While one Rocket behaved quite well, and opened/closed windows and launched apps like a true second Mac, faster than the one I was using, the other suffered from painfully slow general response and agonizingly slow screen draws. The window-opening and closing animations took a full three seconds, in which you saw every "frame" of the animation in slow-motion, while the cursor flickered between the spinning beach ball and the pointer. Add to this some odd artifacts that were left in the wake of any movement of the mouse (pixels that were the wrong color/shade in patterns that resembled items in windows that were either behind the one open or that had just closed), and it was an excruciating experience just opening a folder. Everything else on the "slow" Rocket seemed to function, but the heinously slow response was screaming that something was wrong. Meanwhile, the other Rocket and the Turbo IIci were just hummin' right along.

The final result of trying to solve this problem was quite a learning experience for me, as has been just about every adventure into MacLand so far.

At first, I thought it was because of a jumper setting (there are three jumpers on each Rocket, only one of which we came up with a purpose for) or a difference in the amount of RAM on the two Rockets: one of them had 20 MB and the other had 8 MB. Bumping the second Rocket to 20 MB made no difference. The online help alluringly refers to a section in the User Manual on curing sluggish video performance. Having no manual, I tried logical troubleshooting procedures on each Rocket to see if it was something "standard" - trim extensions/control panels to a bare minimum (and discover in the process that you need the networking extensions, of course), zap the PRAM, rebuild desktops, reduce number of colors within each Rocket's desktop, do clean installs of System 7.1 (the preferred System for Rockets) on all the RocketDisks, fresh install on the Mac - no dice. Then it was a test to see if it was specifically one of the Rockets malfunctioning: switch slots.

Here's where the root of the problem was finally found. Whichever Rocket was in the outermost NuBus slot did great; whichever one was in the slot closest to the cache card slot suffered.

Several thousand posts to Vintage Macs and one MacFixIt Forum Topic later, and it was conceded that the NuBus slots on the IIci do not get equal "juice," and whichever Rocket was unlucky enough to be placed in an "inner" NuBus slot suffered a dramatic handicap in performance due to the uneven NuBus power inherent to the IIci. Benjamin Koh had pointed out earlier that the Rockets demand more than the IIci power supply can provide. In other words, Apollo, Sputnik, Telstar, and I weren't gonna fly together happily ever after into MacSpace after all (sigh) unless I was willing to put up with the lousy performance. I decided I wasn't.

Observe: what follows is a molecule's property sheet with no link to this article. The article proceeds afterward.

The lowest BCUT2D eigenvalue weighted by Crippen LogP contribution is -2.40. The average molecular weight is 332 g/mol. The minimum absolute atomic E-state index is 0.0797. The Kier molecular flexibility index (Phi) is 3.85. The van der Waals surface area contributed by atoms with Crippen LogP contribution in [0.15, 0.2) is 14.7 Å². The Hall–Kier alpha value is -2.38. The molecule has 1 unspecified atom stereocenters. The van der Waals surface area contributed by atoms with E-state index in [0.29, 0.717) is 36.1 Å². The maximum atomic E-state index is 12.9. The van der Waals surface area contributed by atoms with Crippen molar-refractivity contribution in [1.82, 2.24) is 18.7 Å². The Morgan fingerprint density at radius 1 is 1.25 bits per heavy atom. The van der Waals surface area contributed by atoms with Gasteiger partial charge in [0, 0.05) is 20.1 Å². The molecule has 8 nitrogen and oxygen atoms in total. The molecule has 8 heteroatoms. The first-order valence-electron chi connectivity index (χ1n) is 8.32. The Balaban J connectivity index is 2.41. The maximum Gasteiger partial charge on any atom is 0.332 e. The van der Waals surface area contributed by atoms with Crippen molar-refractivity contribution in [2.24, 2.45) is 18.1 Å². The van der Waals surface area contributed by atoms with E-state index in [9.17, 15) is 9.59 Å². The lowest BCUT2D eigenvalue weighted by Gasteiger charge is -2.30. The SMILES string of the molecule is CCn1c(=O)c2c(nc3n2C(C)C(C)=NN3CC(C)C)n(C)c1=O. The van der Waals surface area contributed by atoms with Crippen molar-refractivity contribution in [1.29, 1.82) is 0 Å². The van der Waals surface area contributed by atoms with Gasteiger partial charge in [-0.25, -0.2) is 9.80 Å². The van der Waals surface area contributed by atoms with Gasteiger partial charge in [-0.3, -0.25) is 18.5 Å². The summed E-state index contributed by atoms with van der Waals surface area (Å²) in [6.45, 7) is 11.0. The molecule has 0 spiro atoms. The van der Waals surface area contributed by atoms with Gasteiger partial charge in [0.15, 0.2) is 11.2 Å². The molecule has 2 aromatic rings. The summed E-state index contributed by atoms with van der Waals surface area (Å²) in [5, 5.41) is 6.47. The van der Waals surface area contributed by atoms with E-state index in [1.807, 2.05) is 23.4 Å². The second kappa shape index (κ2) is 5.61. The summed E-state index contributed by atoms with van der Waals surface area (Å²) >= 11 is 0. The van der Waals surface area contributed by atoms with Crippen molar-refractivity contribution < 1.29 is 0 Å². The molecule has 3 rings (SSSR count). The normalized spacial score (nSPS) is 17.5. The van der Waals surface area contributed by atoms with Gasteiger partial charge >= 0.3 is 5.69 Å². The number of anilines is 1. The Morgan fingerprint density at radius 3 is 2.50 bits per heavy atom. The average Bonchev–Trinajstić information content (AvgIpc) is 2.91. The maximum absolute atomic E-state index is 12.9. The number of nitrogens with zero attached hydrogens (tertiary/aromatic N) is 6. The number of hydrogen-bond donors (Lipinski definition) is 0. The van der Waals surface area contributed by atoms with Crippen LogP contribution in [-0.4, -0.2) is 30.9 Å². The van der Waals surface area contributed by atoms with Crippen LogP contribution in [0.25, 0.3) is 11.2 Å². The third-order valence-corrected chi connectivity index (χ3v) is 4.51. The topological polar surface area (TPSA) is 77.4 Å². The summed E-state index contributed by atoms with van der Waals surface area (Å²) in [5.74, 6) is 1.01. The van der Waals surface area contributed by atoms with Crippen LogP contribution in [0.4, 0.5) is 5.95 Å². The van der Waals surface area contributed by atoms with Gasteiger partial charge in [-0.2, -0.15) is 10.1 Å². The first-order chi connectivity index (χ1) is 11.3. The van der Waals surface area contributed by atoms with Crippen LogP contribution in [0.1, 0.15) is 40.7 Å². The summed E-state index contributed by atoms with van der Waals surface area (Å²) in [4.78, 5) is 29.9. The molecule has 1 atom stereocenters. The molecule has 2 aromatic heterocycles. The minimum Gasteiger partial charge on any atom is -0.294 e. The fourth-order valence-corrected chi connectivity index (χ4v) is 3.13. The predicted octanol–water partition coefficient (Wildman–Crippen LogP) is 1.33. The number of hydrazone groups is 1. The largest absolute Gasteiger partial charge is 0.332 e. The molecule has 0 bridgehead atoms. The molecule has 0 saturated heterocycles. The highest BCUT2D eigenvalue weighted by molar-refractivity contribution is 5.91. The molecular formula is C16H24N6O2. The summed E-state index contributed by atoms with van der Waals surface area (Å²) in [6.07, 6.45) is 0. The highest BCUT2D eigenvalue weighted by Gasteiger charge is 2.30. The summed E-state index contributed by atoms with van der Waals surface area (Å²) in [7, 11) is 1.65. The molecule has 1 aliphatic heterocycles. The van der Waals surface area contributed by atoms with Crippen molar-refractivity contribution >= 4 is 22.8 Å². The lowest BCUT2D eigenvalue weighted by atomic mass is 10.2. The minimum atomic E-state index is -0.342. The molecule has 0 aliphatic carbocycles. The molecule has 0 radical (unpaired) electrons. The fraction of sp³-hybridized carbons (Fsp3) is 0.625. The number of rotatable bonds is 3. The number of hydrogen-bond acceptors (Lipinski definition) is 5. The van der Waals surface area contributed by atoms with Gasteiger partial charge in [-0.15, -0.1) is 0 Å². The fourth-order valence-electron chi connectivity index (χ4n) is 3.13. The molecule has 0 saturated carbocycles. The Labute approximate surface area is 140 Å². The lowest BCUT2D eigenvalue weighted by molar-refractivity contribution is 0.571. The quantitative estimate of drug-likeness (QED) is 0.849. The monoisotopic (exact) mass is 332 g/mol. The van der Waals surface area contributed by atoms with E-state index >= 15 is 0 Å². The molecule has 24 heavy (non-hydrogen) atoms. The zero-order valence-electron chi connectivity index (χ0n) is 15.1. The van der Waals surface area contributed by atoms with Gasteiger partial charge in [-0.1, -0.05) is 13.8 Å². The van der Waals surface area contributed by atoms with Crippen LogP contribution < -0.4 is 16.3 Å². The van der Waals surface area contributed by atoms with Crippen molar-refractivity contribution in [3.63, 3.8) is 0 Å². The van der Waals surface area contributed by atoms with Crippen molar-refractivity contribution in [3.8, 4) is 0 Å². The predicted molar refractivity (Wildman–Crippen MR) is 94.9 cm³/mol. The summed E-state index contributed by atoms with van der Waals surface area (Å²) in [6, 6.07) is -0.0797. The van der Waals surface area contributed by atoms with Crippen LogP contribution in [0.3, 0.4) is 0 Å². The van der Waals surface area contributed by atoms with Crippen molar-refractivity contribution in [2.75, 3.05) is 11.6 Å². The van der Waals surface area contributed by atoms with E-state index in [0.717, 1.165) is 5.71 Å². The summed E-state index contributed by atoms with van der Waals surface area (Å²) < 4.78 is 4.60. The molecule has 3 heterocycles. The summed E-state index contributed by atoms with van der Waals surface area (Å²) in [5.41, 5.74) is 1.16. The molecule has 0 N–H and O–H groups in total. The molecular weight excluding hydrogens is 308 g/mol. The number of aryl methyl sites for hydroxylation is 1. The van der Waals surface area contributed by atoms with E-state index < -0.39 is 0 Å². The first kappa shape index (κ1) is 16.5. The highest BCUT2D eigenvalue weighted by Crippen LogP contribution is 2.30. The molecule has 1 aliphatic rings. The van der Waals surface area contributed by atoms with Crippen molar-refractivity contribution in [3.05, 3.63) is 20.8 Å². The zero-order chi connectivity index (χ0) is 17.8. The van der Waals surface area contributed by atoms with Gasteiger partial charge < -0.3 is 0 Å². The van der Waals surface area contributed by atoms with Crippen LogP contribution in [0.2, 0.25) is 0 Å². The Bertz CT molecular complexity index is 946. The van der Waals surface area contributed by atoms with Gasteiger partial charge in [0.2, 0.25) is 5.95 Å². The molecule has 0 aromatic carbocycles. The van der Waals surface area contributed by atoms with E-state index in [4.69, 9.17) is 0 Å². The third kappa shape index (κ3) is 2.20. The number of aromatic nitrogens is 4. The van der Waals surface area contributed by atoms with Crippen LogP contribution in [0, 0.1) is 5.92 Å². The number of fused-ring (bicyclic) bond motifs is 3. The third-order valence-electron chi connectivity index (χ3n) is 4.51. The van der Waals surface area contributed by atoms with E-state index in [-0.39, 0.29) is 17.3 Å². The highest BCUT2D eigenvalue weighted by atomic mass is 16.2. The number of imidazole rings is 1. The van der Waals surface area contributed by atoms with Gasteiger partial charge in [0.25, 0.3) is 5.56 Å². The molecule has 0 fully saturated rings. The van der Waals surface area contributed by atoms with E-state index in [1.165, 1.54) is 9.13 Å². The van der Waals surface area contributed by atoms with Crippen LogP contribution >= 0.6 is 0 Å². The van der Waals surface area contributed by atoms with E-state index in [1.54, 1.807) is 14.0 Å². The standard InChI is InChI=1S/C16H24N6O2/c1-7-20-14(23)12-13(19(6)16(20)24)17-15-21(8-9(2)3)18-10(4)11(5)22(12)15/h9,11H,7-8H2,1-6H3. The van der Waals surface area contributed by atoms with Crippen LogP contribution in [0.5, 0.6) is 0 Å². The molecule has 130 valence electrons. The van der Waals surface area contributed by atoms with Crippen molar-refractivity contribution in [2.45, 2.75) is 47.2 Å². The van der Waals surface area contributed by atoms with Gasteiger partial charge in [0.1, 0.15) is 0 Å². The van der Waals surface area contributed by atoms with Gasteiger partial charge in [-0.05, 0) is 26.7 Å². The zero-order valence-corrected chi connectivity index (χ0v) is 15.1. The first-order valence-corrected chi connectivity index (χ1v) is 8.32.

Undaunted, I tried it with just one Rocket and was pleasantly surprised. A single Rocket in the outermost NuBus slot will function beautifully (if a tad jerky, visually) with RocketShare on a IIci. In practice it was a hoot. I fired up AppleWorks and did a silly graphic on the IIci. Clicking to the Rocket, I launched Photoshop, pulled the graphic to the Rocket, and played with it a bit. I saved the final doc as a JPEG, closed Photoshop, and dragged a folder full of images over the BigPicture icon, hit "cmd-A," and started a slide show on the Rocket. Clicking to the Mac desktop, I started a new doc in a small window in SimpleText. The slide show continued without a hitch on the Rocket desktop, dimmed in the background. Clicking between the two was a bit jerky, but it was pretty easy to get the hang of working with multiple Mac desktops at the same time. Several other "real-life" situations were run, and the total system performed great. Two Macs-in-one worked quite nice enough.

I could see that if it were implemented right, this idea would've been revolutionary. A side experiment where I put the two Rockets into a IIcx, though, was pretty laughable - both Rockets choked! The IIcx NuBus can't deal with the demands of the Rockets in a much worse way than the IIci! One of the respondents to the MacFixIt Forum Topic didn't mince words, declaring the Rockets to be "pieces of s***," saying he and his colleagues had tossed theirs off a building.

My experience of them was like most everything else I've found about Macs so far: work within the limitations, and you're pleased as punch. Push them too far, and you'll be reaching for that reset button far too often to call your user experience a success.

For now the dream of "Three Quads in a Box" is on hold, especially since I have decided to try the two Rockets for a while in the Power Mac 7100/66 that I'm getting ready for my niece. I haven't had much chance to push them, but initial indications are that, while there is still a slight difference in performance between the two Rockets, they are on a much more even keel, so to speak, with the 7100's NuBus slots. The level of "handicap" is much more acceptable, and both Rockets respond well. More details as I get to work with them more. Of course, this 7100 has got to move on eventually, and I'll be looking for a Quadra 840AV or 950 to try these pups in.